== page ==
I'm going to Japan on business later this week. The moment I learned of the trip, I should have been excited. But I instantly felt my body tense up. Because the last (and only) time I was in Japan was just over ten years ago, and I woke up on my first morning in Tokyo to the sounds of screaming, terror, sirens, and I was alone there. I looked out my window and saw a scene from a sci-fi/horror movie--people in something like space suits, surrounded by ambulances and, well, you probably guessed that my first morning there involved a WMD--the sarin gas attack on the subway just below the hotel.
But I wanted to go on this new trip, so I pulled out Restak's book where I had dog-eared the part about reappraisal, and that's what I've been doing. I focused on the cherry blossoms that are in bloom right NOW in Tokyo, and the way the breeze felt on my skin as I sat in a park across from the hotel the night before the disaster. I thought of the beautiful garden at the Zen center in Rochester where my friends got married, and focused on the magical places in Kyoto I'm planning to visit at the end of the trip. And it's working!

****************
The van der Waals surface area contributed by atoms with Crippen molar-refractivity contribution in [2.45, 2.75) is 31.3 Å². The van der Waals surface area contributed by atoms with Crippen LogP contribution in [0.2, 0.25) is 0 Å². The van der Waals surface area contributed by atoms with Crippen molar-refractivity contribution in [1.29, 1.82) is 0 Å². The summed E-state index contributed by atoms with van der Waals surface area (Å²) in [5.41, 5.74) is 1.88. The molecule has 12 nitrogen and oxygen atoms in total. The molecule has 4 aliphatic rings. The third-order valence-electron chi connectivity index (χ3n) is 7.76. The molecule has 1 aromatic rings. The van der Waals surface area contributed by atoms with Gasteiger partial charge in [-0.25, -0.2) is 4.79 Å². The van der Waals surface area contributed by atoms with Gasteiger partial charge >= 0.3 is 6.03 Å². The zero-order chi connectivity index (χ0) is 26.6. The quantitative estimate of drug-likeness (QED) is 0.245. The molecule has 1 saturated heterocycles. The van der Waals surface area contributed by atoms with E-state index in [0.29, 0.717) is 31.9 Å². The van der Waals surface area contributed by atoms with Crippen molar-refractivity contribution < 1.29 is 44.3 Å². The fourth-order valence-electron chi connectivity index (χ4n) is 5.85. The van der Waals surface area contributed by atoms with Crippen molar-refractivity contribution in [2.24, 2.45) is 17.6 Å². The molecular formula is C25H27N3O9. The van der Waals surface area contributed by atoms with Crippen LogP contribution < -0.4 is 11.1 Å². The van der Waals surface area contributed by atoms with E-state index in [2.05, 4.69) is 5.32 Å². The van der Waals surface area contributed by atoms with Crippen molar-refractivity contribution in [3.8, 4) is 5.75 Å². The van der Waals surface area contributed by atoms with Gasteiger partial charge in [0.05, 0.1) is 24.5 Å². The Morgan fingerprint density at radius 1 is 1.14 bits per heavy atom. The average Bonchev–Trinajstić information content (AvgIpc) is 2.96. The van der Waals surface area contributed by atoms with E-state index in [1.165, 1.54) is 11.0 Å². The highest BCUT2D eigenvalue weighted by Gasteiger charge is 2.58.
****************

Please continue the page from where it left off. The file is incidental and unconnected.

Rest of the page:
Fortunately, this is a fabulous time to learn about your brain because of the resources springing up from recent interest in what some are calling "recreational neuroscience". But I don't think it's just for recreation. I think it can mean the difference between a happy, alive, mindful, awake, passionate life and... one that isn't. And there are some great references including the Scientific American Mind magazine and books like the super cool (if not always practical) Mind Hacks (you can link to the book from that blog).